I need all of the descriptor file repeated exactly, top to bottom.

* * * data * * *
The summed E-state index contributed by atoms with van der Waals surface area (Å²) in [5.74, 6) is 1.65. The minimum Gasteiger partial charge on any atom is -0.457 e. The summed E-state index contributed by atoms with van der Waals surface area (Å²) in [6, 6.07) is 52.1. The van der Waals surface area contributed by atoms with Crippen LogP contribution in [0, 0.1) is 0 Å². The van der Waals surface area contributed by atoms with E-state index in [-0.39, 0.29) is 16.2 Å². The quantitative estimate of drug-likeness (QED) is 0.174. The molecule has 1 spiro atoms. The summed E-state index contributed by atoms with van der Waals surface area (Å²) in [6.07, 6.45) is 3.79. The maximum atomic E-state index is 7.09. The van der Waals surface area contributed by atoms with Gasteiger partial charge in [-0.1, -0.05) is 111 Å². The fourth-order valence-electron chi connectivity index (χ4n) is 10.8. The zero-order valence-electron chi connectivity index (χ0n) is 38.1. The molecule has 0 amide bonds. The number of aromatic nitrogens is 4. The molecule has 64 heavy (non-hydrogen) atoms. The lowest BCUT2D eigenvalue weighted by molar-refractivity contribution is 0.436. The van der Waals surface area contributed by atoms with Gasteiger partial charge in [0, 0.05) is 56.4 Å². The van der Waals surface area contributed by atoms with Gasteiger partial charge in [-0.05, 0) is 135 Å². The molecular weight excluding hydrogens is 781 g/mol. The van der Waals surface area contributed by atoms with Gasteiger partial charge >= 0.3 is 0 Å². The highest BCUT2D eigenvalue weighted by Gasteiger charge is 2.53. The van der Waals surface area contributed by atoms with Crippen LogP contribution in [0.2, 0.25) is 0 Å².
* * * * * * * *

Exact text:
The summed E-state index contributed by atoms with van der Waals surface area (Å²) in [5.74, 6) is 1.65. The minimum Gasteiger partial charge on any atom is -0.457 e. The summed E-state index contributed by atoms with van der Waals surface area (Å²) in [6, 6.07) is 52.1. The van der Waals surface area contributed by atoms with Crippen LogP contribution in [0, 0.1) is 0 Å². The van der Waals surface area contributed by atoms with E-state index in [-0.39, 0.29) is 16.2 Å². The quantitative estimate of drug-likeness (QED) is 0.174. The molecule has 1 spiro atoms. The summed E-state index contributed by atoms with van der Waals surface area (Å²) in [6.07, 6.45) is 3.79. The maximum atomic E-state index is 7.09. The van der Waals surface area contributed by atoms with Gasteiger partial charge in [-0.1, -0.05) is 111 Å². The fourth-order valence-electron chi connectivity index (χ4n) is 10.8. The zero-order valence-electron chi connectivity index (χ0n) is 38.1. The molecule has 0 amide bonds. The number of aromatic nitrogens is 4. The molecule has 64 heavy (non-hydrogen) atoms. The lowest BCUT2D eigenvalue weighted by molar-refractivity contribution is 0.436. The van der Waals surface area contributed by atoms with Gasteiger partial charge in [0, 0.05) is 56.4 Å². The van der Waals surface area contributed by atoms with Gasteiger partial charge in [-0.05, 0) is 135 Å². The molecular weight excluding hydrogens is 781 g/mol. The van der Waals surface area contributed by atoms with Gasteiger partial charge >= 0.3 is 0 Å². The highest BCUT2D eigenvalue weighted by Gasteiger charge is 2.53. The van der Waals surface area contributed by atoms with Crippen LogP contribution in [0.2, 0.25) is 0 Å².